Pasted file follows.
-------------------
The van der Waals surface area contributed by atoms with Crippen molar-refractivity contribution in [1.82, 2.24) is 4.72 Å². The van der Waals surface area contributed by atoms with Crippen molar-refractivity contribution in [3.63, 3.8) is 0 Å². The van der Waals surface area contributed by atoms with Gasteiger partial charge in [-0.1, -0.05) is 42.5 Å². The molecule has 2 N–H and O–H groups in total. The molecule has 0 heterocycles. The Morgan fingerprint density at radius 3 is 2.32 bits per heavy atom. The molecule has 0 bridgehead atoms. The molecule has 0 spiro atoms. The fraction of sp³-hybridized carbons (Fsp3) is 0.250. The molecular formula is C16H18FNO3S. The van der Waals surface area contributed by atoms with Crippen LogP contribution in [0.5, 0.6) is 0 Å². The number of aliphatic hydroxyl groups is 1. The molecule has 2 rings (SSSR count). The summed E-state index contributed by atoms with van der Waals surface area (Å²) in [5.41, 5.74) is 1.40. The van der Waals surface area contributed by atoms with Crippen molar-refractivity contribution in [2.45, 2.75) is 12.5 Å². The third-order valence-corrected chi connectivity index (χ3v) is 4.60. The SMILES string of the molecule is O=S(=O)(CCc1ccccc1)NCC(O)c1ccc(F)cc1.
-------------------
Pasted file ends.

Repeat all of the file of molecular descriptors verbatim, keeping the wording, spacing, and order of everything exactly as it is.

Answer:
The van der Waals surface area contributed by atoms with Crippen molar-refractivity contribution in [1.82, 2.24) is 4.72 Å². The van der Waals surface area contributed by atoms with Crippen molar-refractivity contribution in [3.63, 3.8) is 0 Å². The van der Waals surface area contributed by atoms with Gasteiger partial charge in [-0.1, -0.05) is 42.5 Å². The molecule has 2 N–H and O–H groups in total. The molecule has 0 heterocycles. The Morgan fingerprint density at radius 3 is 2.32 bits per heavy atom. The molecule has 0 bridgehead atoms. The molecule has 0 spiro atoms. The fraction of sp³-hybridized carbons (Fsp3) is 0.250. The molecular formula is C16H18FNO3S. The van der Waals surface area contributed by atoms with Crippen LogP contribution in [0.5, 0.6) is 0 Å². The number of aliphatic hydroxyl groups is 1. The molecule has 2 rings (SSSR count). The summed E-state index contributed by atoms with van der Waals surface area (Å²) in [5.41, 5.74) is 1.40. The van der Waals surface area contributed by atoms with Crippen molar-refractivity contribution in [2.45, 2.75) is 12.5 Å². The third-order valence-corrected chi connectivity index (χ3v) is 4.60. The SMILES string of the molecule is O=S(=O)(CCc1ccccc1)NCC(O)c1ccc(F)cc1.